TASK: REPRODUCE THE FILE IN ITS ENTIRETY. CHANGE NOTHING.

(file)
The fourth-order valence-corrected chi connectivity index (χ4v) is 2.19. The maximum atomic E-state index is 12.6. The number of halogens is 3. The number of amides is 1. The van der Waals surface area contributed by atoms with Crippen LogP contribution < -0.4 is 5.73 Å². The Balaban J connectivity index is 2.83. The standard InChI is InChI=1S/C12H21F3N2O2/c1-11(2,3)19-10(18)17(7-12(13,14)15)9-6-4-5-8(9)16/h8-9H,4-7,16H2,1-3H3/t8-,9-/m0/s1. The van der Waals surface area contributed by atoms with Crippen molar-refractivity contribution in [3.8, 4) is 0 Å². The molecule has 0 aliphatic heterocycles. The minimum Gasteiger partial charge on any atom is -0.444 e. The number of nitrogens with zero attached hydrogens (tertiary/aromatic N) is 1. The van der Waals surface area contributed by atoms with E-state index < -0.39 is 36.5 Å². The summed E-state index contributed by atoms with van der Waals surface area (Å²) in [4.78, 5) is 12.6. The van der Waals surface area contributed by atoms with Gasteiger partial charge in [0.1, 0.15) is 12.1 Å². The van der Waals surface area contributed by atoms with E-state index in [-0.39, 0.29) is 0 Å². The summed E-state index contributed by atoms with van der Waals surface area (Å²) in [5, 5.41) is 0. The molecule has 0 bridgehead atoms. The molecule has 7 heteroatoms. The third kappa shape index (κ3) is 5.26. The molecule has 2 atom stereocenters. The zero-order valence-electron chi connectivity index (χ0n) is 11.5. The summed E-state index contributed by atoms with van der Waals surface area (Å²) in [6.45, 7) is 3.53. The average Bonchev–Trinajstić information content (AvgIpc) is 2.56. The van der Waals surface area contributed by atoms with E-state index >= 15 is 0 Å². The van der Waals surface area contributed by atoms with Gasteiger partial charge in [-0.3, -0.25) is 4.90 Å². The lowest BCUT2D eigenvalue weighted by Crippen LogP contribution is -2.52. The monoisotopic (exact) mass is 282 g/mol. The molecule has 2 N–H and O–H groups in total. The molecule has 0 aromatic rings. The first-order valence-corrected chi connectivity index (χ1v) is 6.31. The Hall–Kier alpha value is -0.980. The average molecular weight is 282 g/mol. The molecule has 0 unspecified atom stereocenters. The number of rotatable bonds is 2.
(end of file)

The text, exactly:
The fourth-order valence-corrected chi connectivity index (χ4v) is 2.19. The maximum atomic E-state index is 12.6. The number of halogens is 3. The number of amides is 1. The van der Waals surface area contributed by atoms with Crippen LogP contribution < -0.4 is 5.73 Å². The Balaban J connectivity index is 2.83. The standard InChI is InChI=1S/C12H21F3N2O2/c1-11(2,3)19-10(18)17(7-12(13,14)15)9-6-4-5-8(9)16/h8-9H,4-7,16H2,1-3H3/t8-,9-/m0/s1. The van der Waals surface area contributed by atoms with Crippen molar-refractivity contribution in [3.8, 4) is 0 Å². The molecule has 0 aliphatic heterocycles. The minimum Gasteiger partial charge on any atom is -0.444 e. The number of nitrogens with zero attached hydrogens (tertiary/aromatic N) is 1. The van der Waals surface area contributed by atoms with E-state index < -0.39 is 36.5 Å². The summed E-state index contributed by atoms with van der Waals surface area (Å²) in [4.78, 5) is 12.6. The van der Waals surface area contributed by atoms with Gasteiger partial charge in [0.1, 0.15) is 12.1 Å². The van der Waals surface area contributed by atoms with E-state index in [-0.39, 0.29) is 0 Å². The summed E-state index contributed by atoms with van der Waals surface area (Å²) in [5, 5.41) is 0. The molecule has 0 bridgehead atoms. The molecule has 7 heteroatoms. The third kappa shape index (κ3) is 5.26. The molecule has 2 atom stereocenters. The zero-order valence-electron chi connectivity index (χ0n) is 11.5. The summed E-state index contributed by atoms with van der Waals surface area (Å²) in [6.45, 7) is 3.53. The average Bonchev–Trinajstić information content (AvgIpc) is 2.56. The van der Waals surface area contributed by atoms with E-state index >= 15 is 0 Å². The van der Waals surface area contributed by atoms with Gasteiger partial charge in [-0.3, -0.25) is 4.90 Å². The lowest BCUT2D eigenvalue weighted by Crippen LogP contribution is -2.52. The monoisotopic (exact) mass is 282 g/mol. The molecule has 2 N–H and O–H groups in total. The molecule has 0 aromatic rings. The first-order valence-corrected chi connectivity index (χ1v) is 6.31. The Hall–Kier alpha value is -0.980. The average molecular weight is 282 g/mol. The molecule has 0 unspecified atom stereocenters. The number of rotatable bonds is 2.